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One Hundred Years of Army Strong
The Army Reserve officially turned 100 this week.  The milestone was marked by numerous celebrations throughout the command including a reenlistment ceremony for 100 soldiers here on Capitol Hill. 
On April 23, 1908, Congress created the Medical Reserve Corps later renamed the Army Reserve, from a group of 160 doctors formed to provide the Nation with a reservoir of trained medical officers in times of war.  This important component has expanded significantly over the years and today nearly 190,000 individuals serve in the Army Reserve.
Members of the Army Reserve have served in every major conflict since World War I and since 1990; Army Reservists have been deployed to support every American military operation, including peacekeeping and humanitarian missions.  The Army Reserve has compiled an impressive record of service and support over the past century to which NAUS proudly salutes with a hearty "Hooah!"

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DARPA Wants Soldiers to Touch, From 300 Feet Away By Noah Shachtman April 23, 2008 | 10:25:00 Right now,
soldiers on the go have to shout to each other, or flash hand signals,
to communicate. Pentagon researchers have an idea for a different way to
connect: tapping one another on the shoulder, from up to 300 feet away.
Anybody who's grabbed a buzzing cell phone knows a little something
about haptics
<>  --
the science of communicating through the sense of touch. The brains at
DARPA figure those vibrations might be a good way for troops to share
info, across noisy urban battlefields.
The idea behind this "Tactical Telehaptic Communication
<> " program is
to place "electrotactile or vibrotactile arrays... near or on the
soldier's skin" -- and then buzz the G.I. in the appropriate place, to
convey a message. A quick pulse on the belly could mean stop; a zap on
the shoulder could mean go. The signals would be sent from a haptic
glove, up to 100 yards away.
For years, the Defense Department has been trying to figure out a way to
use these vibrations to military advantage
<> , without much luck.
The Army has repeatedly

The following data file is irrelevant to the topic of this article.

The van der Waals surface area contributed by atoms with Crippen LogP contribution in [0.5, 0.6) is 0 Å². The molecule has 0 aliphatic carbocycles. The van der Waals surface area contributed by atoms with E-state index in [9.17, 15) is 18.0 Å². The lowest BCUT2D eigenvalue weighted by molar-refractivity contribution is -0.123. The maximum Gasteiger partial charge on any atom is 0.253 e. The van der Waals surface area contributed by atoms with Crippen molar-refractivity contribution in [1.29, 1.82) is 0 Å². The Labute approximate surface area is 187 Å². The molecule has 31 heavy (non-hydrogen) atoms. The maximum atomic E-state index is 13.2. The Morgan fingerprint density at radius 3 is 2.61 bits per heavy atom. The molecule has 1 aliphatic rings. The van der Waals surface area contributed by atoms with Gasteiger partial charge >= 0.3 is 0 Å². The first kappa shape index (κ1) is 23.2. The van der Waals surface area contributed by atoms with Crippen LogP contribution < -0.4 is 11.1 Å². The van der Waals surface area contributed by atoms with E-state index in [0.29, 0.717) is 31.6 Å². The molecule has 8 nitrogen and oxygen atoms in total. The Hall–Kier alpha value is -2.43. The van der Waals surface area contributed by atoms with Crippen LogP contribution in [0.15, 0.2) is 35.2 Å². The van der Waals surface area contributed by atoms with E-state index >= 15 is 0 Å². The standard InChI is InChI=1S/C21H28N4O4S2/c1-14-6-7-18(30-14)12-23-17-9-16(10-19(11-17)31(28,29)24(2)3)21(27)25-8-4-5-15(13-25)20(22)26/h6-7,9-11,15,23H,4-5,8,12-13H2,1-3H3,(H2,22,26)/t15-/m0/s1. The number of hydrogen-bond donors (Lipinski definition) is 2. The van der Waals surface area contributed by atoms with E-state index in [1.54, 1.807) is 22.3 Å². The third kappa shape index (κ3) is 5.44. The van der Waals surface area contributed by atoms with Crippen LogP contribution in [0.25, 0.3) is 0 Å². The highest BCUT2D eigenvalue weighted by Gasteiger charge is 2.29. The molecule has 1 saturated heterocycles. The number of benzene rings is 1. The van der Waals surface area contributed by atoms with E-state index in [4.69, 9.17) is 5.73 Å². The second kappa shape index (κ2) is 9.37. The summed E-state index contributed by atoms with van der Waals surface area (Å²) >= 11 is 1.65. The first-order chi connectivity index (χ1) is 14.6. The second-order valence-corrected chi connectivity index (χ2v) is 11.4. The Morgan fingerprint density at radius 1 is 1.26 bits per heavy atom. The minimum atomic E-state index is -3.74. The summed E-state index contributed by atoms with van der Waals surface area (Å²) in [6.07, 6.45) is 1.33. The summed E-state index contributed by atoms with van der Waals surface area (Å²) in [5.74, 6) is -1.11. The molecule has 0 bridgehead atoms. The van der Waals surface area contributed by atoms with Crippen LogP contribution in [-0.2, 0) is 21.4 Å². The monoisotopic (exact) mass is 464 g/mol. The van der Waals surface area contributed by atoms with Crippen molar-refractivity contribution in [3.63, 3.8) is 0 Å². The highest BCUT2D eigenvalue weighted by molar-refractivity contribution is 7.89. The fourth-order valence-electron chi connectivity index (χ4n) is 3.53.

<>  pushed
buzzing, "Braille-on-the-back
-send-alerts-to-soldiers.html> " vests for soldiers. The Navy has tried
to better orient pilots with haptic outfits
<> . None of the efforts
made it all that far. But, as Popular Mechanics recently noted, these
tactile interfaces are getting better and better
<> .
Maybe soldiers really will be able to reach out and touch each other,
some day.

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By KIMBERLY HEFLING - Associated Press Writer

WASHINGTON(AP) Need a down-payment for your home? Seed money to start a business? The Army wants to help _ if you're willing to join up. Despite spending nearly $1 billion last year on recruiting bonuses and ads, Army leaders say an even bolder approach is needed to fill wartime ranks.

Under a new proposal, men and women who enlist could pick from a "buffet" of incentives, including up to $45,000 tax-free that they accrue during their career to help buy a home or build a business. Other options would include money for college and to pay off student loans.

An Associated Press review of the increasingly aggressive recruiting offerings found the Army is not only dangling more sign-up rewards _ it's loosening rules on age and weight limits, education and drug and criminal records.

It's all part of an Army effort to fill its ranks even as the percentage of young people who say they plan to join the military has hit a historic low _ 16 percent by the Pentagon's own surveying _ in the fifth year of the Iraq war.

In June, the Army failed to meet its recruitment target for the second month in a row, although it apparently met its goal to recruit 9,750 troops in July and is on target for 80,000 for the year that ends Sept. 30.

As part of a push to make its 2007 goals, the Army is boosting the size of its 8,000-member recruiting force with 1,000 to 2,000 assistants _ including some former recruiters.

Defense Secretary Robert Gates wants to increase the size of the active-duty Army by 65,000 to a total of 547,000 within five years. In part, that's to ease the wartime strain on the Army, which is the largest branch of the military.

"Recruiting next year and beyond will remain challenging and will ... require additional innovative approaches," said Lt. Col. Michael Rochelle, the Pentagon's deputy chief of staff for personnel. He asked lawmakers last week on Capitol Hill for money to pay for the new program.

Rochelle described the latest offering as an updated version of the Army's college fund, a popular program started in 1982 to help soldiers pay for college.

The Army would like to start a pilot program targeting 500 people who might not otherwise considering joining. In the pilot, the takers who complete a 4-year enlistment would be eligible for up to $30,000 in incentives _ including money for a home loan or business. Eventually, the Army wants to offer up to $45,000.

Beyond the Iraq war, the military says other factors have affected its ability to recruit. More high school graduates are going to college, and the economy is strong, providing lots of civilian jobs. At the same time, only three of 10 people between 17 and 24 fully meet the military's standards.

Less obvious factors have also decreased the recruitment pool. They include higher obesity rates, more people diagnosed with mental health conditions such as attention-deficit disorder, more criminal citations due to the increase of the drinking age from 18 to 21.

"The numbers of people who meet our enlistment standards is astonishingly low," said Michael Dominguez, principal deputy undersecretary of defense.